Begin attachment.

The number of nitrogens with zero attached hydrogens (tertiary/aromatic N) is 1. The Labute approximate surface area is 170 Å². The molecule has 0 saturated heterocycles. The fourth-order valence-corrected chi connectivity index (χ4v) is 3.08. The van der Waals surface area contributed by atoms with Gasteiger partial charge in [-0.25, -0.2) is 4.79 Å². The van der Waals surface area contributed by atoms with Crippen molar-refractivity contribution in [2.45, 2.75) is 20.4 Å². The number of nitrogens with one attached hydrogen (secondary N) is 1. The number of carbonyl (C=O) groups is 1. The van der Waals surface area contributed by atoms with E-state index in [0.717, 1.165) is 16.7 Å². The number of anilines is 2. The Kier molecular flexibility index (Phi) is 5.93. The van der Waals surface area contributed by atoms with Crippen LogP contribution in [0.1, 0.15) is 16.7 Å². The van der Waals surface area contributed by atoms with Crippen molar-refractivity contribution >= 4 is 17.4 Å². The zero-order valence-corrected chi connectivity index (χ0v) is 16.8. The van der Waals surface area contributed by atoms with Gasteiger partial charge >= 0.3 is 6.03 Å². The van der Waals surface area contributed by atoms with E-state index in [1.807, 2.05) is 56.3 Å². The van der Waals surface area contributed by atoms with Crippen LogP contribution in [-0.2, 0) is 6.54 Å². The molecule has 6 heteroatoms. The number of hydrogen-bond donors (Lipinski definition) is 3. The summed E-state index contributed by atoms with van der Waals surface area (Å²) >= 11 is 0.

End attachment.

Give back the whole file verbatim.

The number of nitrogens with zero attached hydrogens (tertiary/aromatic N) is 1. The Labute approximate surface area is 170 Å². The molecule has 0 saturated heterocycles. The fourth-order valence-corrected chi connectivity index (χ4v) is 3.08. The van der Waals surface area contributed by atoms with Gasteiger partial charge in [-0.25, -0.2) is 4.79 Å². The van der Waals surface area contributed by atoms with Crippen molar-refractivity contribution in [2.45, 2.75) is 20.4 Å². The number of nitrogens with one attached hydrogen (secondary N) is 1. The number of carbonyl (C=O) groups is 1. The van der Waals surface area contributed by atoms with E-state index in [0.717, 1.165) is 16.7 Å². The number of anilines is 2. The Kier molecular flexibility index (Phi) is 5.93. The van der Waals surface area contributed by atoms with Crippen LogP contribution in [0.1, 0.15) is 16.7 Å². The van der Waals surface area contributed by atoms with Crippen molar-refractivity contribution >= 4 is 17.4 Å². The zero-order valence-corrected chi connectivity index (χ0v) is 16.8. The van der Waals surface area contributed by atoms with Gasteiger partial charge >= 0.3 is 6.03 Å². The van der Waals surface area contributed by atoms with E-state index in [1.807, 2.05) is 56.3 Å². The van der Waals surface area contributed by atoms with Crippen LogP contribution in [-0.2, 0) is 6.54 Å². The molecule has 6 heteroatoms. The number of hydrogen-bond donors (Lipinski definition) is 3. The summed E-state index contributed by atoms with van der Waals surface area (Å²) >= 11 is 0.